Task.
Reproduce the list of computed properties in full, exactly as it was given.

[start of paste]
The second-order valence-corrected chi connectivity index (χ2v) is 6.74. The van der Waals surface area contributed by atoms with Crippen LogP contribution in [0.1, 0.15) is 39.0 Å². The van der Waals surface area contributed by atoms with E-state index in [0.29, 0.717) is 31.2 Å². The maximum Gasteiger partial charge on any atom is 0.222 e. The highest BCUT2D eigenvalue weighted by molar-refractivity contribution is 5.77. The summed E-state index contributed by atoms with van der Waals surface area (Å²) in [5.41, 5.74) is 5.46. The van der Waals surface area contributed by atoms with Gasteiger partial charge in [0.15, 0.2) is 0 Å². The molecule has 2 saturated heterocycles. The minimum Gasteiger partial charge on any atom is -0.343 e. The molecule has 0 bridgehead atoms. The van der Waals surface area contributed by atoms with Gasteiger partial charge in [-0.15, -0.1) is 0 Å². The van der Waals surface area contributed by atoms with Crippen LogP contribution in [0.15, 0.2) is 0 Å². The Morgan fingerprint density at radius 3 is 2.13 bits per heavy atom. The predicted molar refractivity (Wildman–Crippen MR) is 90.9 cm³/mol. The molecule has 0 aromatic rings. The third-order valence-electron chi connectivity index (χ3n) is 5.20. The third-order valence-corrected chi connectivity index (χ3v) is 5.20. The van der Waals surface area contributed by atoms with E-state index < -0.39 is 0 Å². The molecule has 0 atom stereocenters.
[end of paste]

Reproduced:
The second-order valence-corrected chi connectivity index (χ2v) is 6.74. The van der Waals surface area contributed by atoms with Crippen LogP contribution in [0.1, 0.15) is 39.0 Å². The van der Waals surface area contributed by atoms with E-state index in [0.29, 0.717) is 31.2 Å². The maximum Gasteiger partial charge on any atom is 0.222 e. The highest BCUT2D eigenvalue weighted by molar-refractivity contribution is 5.77. The summed E-state index contributed by atoms with van der Waals surface area (Å²) in [5.41, 5.74) is 5.46. The van der Waals surface area contributed by atoms with Gasteiger partial charge in [0.15, 0.2) is 0 Å². The molecule has 2 saturated heterocycles. The minimum Gasteiger partial charge on any atom is -0.343 e. The molecule has 0 bridgehead atoms. The van der Waals surface area contributed by atoms with Gasteiger partial charge in [-0.15, -0.1) is 0 Å². The van der Waals surface area contributed by atoms with Crippen LogP contribution in [0.15, 0.2) is 0 Å². The Morgan fingerprint density at radius 3 is 2.13 bits per heavy atom. The predicted molar refractivity (Wildman–Crippen MR) is 90.9 cm³/mol. The molecule has 0 aromatic rings. The third-order valence-electron chi connectivity index (χ3n) is 5.20. The third-order valence-corrected chi connectivity index (χ3v) is 5.20. The van der Waals surface area contributed by atoms with E-state index < -0.39 is 0 Å². The molecule has 0 atom stereocenters.